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Biochim Biophys Acta. 2000 Jan 3;1500(1):147-52.

Inositol phosphoryl transferases from human pathogenic fungi.

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Department of Infectious Diseases Research, Lilly Research Laboratories, Eli Lilly and Co., Indianapolis, IN 46285, USA.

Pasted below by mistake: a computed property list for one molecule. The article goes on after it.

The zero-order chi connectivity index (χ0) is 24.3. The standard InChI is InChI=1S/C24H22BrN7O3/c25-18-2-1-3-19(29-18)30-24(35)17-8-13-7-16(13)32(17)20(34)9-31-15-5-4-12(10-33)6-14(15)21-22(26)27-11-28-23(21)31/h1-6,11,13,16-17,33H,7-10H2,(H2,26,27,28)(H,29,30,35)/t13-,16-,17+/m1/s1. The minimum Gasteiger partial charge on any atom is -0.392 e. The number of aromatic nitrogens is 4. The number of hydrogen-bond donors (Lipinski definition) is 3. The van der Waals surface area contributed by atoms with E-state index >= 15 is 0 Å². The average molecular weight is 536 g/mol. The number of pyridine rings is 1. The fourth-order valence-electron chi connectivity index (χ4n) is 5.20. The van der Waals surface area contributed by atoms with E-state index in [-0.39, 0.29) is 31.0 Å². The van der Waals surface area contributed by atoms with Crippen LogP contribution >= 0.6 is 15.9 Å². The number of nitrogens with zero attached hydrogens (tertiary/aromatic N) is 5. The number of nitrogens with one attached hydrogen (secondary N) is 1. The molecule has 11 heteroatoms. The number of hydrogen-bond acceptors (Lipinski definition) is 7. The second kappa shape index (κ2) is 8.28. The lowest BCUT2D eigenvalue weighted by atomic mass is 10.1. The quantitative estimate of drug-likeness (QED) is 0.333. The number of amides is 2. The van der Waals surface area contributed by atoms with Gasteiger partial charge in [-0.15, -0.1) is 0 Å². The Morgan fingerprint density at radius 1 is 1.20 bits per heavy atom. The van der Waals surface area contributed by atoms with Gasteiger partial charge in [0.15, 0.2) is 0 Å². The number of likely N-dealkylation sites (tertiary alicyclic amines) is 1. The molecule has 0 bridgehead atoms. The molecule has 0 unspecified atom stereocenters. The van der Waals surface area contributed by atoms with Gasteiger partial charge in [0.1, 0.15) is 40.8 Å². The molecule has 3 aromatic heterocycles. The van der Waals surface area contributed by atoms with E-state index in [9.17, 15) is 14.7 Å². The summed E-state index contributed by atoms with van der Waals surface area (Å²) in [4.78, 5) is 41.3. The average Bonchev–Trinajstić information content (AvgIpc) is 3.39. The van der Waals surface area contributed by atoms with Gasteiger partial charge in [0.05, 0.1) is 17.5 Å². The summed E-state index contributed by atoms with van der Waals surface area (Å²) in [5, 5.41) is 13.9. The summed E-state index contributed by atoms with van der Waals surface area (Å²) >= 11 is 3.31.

The IPC1 gene from Saccharomyces cerevisiae, which encodes inositolphosphorylceramide (IPC) synthase, was first identified as a novel and essential gene encoding resistance to the natural product antifungal aureobasidin A (AUR1). The formation of IPC in fungi is essential for viability, suggesting inhibitors of IPC1p function would make ideal antifungal drug candidates. Homologs of the AUR1/IPC1 gene were identified from a number of human pathogenic fungi, Candida glabrata, Candida krusei, Candida parapsilosis, Candida tropicalis and Cryptococcus neoformans. Comparison of these genes with other homologous genes from Candida albicans, Aspergillus fumigatus, Aspergillus nidulans, Saccharomyces cerevisiae and Schizosaccharomyces pombe reveals a conserved structural motif for inositolphosphoryl transferases which is similar to a motif recently described for lipid phosphatases, but with unique characteristics.

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